8. The Neocon push is relentless. Their agenda is not what is best for the US interest. Their agenda is that of what they believe is in the best interest of Israel.

  9. Let's make this really clear -

    If there is any Conga Line today the head of it is Commander in Chief Obozo, voted into office by Rufus and Company.

    With Harry Ried as back up.

    1. That would "Dirty" Harry who takes money from whores in Vegas.

    2. The people Ruf voted for......

    3. No, it is both parties and Obama as bad as he is, is not as bad as Bush. Not even close.

  10. The quicker we demote Israel to its rightful standing in US interests, somewhere behind Chile, the sooner we will regain security for the US.

    1. Israel, untethered to the US, can do what it wants and sleep in the bed they made.

  11. http://news.yahoo.com/us-air-war-costing-8-3-million-day-214242685.html
    US air war on IS costing $8.3 million a day: Pentagon

    "Since air strikes began on August 8, the campaign -- which has involved about 6,600 sorties by US and allied aircraft..."

    "The cost of flying the spy planes range from about $1,000 an hour for Predator and Reaper drones to $7,000 an hour for high-altitude Global Hawk drones, or as much as $22,000 per hour for E-8 J-STAR (Joint Surveillance Target Radar Attack System) aircraft."

    1. Image of ISIS jihadist with his head cut off by a bomb: PRICELESS

    2. Cost of an Army of Occupation in Iraq - $100 billion pr year.

      What is happening now, expressed in thousands of dollars ...
      Not even millions per week, let alone Billion$ of dollar$ per week.

  12. 'The Neocon push is relentless'.....in your own mind.

    For Christ's Sake, Obozo and Harry Reid have been running things for the last SIX YEARS.

    Supported by intelligent voters such as Rufus.

    1. Democracy at its finest.

      Funded by whores in Vegas.


  13. I know you think that a Republican win in the Senate will make all better. It will change nothing fundamental, but I appreciate your optimism.

    1. Deuce, it can't make it any worse.

      Taxes might go down a bit, and think of the aged on the Supreme Court.

    2. Bob, let me ask you a question. How did some of the Bush and Reagan appointments work out. The problem is not who gets appointed. The problem is that they are appointed for life and not subject to recall by a majority of the States.

      You want to fix the Supreme Court, change the law and allow for a 90 day review of court decisions by a sixty percent majority of State governors.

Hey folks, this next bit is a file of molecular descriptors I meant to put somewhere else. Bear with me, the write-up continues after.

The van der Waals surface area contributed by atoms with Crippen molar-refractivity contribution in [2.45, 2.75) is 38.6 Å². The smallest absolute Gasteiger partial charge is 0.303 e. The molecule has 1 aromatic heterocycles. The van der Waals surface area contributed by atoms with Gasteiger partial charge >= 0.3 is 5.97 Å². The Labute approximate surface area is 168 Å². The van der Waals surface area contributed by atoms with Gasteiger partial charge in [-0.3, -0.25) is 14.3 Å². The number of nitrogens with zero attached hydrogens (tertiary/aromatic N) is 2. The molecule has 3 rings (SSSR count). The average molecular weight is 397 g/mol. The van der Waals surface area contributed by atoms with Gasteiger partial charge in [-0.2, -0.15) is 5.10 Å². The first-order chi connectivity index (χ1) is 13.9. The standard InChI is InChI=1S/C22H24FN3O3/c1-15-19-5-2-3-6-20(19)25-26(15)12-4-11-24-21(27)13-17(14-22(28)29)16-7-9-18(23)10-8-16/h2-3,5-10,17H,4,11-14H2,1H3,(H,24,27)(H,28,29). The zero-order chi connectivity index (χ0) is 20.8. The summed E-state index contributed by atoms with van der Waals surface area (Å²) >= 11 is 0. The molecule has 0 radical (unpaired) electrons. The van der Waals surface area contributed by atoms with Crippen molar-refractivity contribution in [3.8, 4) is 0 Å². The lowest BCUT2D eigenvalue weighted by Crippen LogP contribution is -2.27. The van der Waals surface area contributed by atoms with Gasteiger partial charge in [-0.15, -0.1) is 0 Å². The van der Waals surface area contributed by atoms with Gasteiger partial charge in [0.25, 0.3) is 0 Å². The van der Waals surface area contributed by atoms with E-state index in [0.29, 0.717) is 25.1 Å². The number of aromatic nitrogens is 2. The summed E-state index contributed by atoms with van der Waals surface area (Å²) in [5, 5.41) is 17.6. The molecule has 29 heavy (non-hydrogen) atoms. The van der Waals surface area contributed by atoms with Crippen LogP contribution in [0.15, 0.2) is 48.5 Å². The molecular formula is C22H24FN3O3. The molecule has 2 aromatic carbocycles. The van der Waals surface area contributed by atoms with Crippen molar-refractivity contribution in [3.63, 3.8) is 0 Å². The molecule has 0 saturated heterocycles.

3. Sure, that would have worked wonders back during the Insurrection.

    4. The Supreme Court should have an age limit.

      80, maybe.


      Someone will, finally, have the last say.

      There is no easy answer.

      And I don't have it.

  14. https://www.youtube.com/watch?v=0rzNLXxo01Q
    Antonio Carlos Jobim - ♫ One Note Samba ♫

    1. Nice allen, but being older, I like more skin, to remind me of more frisky days.

    2. I am not quite to Joe Campbell's " what was the whole hullaballo about anyways" outlook yet but tending that way.......

  15. All smiles in the Kremlin tonight as NASA returns to the old Vanguard Missile Days

    But as Obama and Hillary always remind us about private ventures, "You didn't build that."

    1. .

      All smiles in the Kremlin tonight as NASA returns to the old Vanguard Missile Days

      Not necessarily. The problem happened right after launch and I heard a report the rocket was powered by a Russian engine.


    2. that deserves a closer look.

  16. Hey, this is about as democratic as it gets. One wing finds an article and I put it up. The other wing has complete freedom to express their views. No post gets censored because they are vehemently opposed to mine.

    1. Except when it gets personal.

      But you have put on a really good blog, Deuce.

      And I mean that.

    2. Triumph of the Will had really good choreography. And I mean that.

  17. Then with your cooperation and that of others we can disagree amicably.

  18. .

    Bob OreilleTue Oct 28, 08:10:00 PM EDT

    Why are you still blabbing about Bush when he has been goodbye baby for SIX YEARS???????

    You still, don't get it Bob. The neocons are not a party, they are a philosophy. You can call them neocons, you can call them hawks, they can be liberal or conservative, GOP or Democrat. It is a mindset, a worldview that believes in American exceptionalism to the point that they believe we have a duty to spread our values throughout the world whether the world wants them or not and if it takes breaking a few eggs to make that particular omelet, well be confident that God is on our side, the ends justify the means.

    Lot of clichés there but then so are they. They consider themselves, like the Blues Brothers , to be on a mission from God; and if you can make a little bread along the way all the better.


    1. .